Tuesday, October 21, 2014
Review: Batman/Superman #15
The art work is something of a group effort with art by Pascal Alixe, Diogenes Neves, Cliff Richards, and Mark Deering. After months of delays, apparently due to Jae Lee, it looks like DC is working to get this book back on track. This catches things up and clears the deck for new artist Adrian Syaf. I will state that I love Jae Lee's art. But the delays were killing the momentum of the book. The team on this issue do a nice job bringing a similar style and getting the story told.
The book opens with Kaiyo, the chaos demon, telling Lord Satanus that Bruce and Clark can get their memories back simply by wishing for them. What has stopped them from wanting to return to normal? Maybe it is how much they are enjoying the freedom of a blank slate.
Remember, last issue an untrained Batman couldn't save lives and stop the Scarecrow and as a result some innocents died. It made him question moving forward as a hero at all. But his interaction with Lois must have moved him. Inspired by her detective work and strive for justice, he looks her up, asking for help.
So, while he might like the carefree life of millionaire Bruce Wayne, he knows that he can't let innocents die. And he admits he needs help. I like that Lois recognizes that there must be some part of Batman still in there. Although I would hope that everyone would step up to help people in danger.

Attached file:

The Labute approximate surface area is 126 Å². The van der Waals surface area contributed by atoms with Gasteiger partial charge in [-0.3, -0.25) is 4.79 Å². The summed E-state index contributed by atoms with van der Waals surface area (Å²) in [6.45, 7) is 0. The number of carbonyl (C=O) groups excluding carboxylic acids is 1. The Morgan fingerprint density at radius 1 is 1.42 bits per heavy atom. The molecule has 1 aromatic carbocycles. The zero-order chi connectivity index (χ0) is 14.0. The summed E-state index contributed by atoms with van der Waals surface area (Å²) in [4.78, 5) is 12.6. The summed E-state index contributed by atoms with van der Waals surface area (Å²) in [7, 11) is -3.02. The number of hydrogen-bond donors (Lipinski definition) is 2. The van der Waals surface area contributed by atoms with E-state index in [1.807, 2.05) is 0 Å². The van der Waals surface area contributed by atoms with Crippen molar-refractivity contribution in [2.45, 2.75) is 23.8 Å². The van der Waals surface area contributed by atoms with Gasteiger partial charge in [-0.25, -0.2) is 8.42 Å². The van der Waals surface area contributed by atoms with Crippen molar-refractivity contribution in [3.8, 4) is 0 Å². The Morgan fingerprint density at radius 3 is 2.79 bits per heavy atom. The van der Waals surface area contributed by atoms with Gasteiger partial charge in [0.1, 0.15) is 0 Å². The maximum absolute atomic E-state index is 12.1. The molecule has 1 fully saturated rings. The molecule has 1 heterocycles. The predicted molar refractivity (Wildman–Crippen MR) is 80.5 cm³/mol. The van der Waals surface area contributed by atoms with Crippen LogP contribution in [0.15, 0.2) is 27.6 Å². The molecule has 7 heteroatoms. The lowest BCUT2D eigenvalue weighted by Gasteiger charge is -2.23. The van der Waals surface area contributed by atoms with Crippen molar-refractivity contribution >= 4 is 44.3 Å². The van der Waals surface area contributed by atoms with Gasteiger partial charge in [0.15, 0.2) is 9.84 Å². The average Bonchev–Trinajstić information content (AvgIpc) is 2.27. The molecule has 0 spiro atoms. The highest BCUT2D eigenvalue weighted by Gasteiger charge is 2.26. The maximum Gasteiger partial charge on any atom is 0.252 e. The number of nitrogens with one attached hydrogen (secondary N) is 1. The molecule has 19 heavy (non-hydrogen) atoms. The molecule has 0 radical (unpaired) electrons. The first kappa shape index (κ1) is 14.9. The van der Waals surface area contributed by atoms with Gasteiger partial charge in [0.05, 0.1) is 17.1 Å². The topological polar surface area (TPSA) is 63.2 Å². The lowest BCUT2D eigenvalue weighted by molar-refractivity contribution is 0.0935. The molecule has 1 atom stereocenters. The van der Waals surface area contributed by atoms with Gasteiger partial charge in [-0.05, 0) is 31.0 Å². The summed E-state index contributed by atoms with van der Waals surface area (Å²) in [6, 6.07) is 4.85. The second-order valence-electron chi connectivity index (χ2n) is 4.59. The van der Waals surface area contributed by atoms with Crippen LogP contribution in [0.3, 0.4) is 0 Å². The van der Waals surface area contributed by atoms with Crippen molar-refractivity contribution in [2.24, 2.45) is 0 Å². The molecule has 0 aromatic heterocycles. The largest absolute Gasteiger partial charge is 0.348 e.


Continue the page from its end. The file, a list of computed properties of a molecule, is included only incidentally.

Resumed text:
To entice (seduce?) Lois into action, Batman says he will bring her along. And the extra lure is that she will be part of the action. He brings her a Batgirl suit and she gladly puts it on.
They spar with each other as they leap the rooftops but it is clear there is some flirting and playful touching and romance happening here. Who is seducing who? It is strange to see Batman smiling and saying how great a catch Lois is.
That said, I don't like Lois getting into costumes and joining the fray like this. Lois strength is that she is one of us, someone without powers, who still impacts the world around her. I don't need her in a cape and slugging it out with villains to know how great she is. She is fine as an intelligent investigative supporter.
It is just as odd to see Superman watch this 'punching down', this overt and unnecessary violence happening in front of him without stopping.
And even more, he looks downright scary with this odd smirk as he says the world doesn't need anyone's help other than from him. Superman grabs Batman and puts him into a cage, a cage made from support beams Superman has molded into a cell.
This seems to be nature and not nurture. This isn't Pa Kent's son. All bare-chested bravado, acting as judge and jury ... that isn't Superman.
Of course, that is the Superman in Earth 2, Injustice, etc. Kind of sad.
Thankfully, Pak actually shows that Lois' place isn't in combat. When Mangubat and his drones press their attack, Lois get injured in the leg.
Bruce blames himself ... as he should. I would say he should know better but he does have no memories.
Again, I don't need my Lois to be swinging haymakers to recognize her strength.